Financing Natural Catastrophe Exposure: Issues and Options for Improving Risk Transfer Markets [August 15, 2013] [open pdf - 520KB]
"The federal government has an established institutional framework for disaster preparedness, reduction, prevention, and response--mainly disaster assistance. However, concerns have been expressed about the nation's increasing exposure and vulnerability to natural hazards. The rising cost of financing recovery and reconstruction following natural disasters, reports of the nation's increasing vulnerability to coastal hazards, questions concerning the capacity of state and local governments and private insurers to deal with the rising costs, and disagreements concerning the appropriate role of the federal government in dealing with these costs have all become major topics of congressional debate. The financial consequences of catastrophic natural disasters, such as Hurricanes Katrina (2005) and Sandy (2012), are largely a result of increasing population growth and the rising concentration of property assets in vulnerable disaster-prone areas. According to the National Oceanic and Atmospheric Administration (NOAA), Hurricane Katrina caused more than $80 billion in economic losses (both insured and uninsured) to private property and infrastructure and, more recently, Hurricane Sandy caused more than $65 billion in economic losses. New York and New Jersey--two of the nation's most populous states--were especially affected by Hurricane Sandy-induced storm surge and coastal flooding. Sandy also triggered a sustained and heightened policy interest in the potential effects of climate change and population growth on the National Flood Insurance Program (NFIP), the feasibility of innovative public-private sector catastrophe risk management and financing initiatives, and consideration of cost-effective and practical adaptation strategies to make society more financially resilient."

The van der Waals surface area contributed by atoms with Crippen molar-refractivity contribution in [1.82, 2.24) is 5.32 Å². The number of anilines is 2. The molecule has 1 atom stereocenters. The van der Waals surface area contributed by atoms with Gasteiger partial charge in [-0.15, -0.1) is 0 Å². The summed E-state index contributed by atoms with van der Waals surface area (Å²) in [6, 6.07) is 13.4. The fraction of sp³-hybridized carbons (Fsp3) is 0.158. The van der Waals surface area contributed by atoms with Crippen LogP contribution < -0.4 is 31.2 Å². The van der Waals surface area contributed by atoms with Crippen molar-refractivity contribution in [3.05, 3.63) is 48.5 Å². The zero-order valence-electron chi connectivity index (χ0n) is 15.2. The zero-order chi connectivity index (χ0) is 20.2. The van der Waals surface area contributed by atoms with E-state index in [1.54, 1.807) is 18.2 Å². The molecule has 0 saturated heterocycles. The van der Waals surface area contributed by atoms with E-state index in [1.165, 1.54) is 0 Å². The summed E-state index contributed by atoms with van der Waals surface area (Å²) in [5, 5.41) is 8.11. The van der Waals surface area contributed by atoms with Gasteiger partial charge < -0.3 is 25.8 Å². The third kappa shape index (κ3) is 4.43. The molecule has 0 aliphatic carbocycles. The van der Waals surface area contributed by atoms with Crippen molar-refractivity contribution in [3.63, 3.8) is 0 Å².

CRS Report for Congress, R43182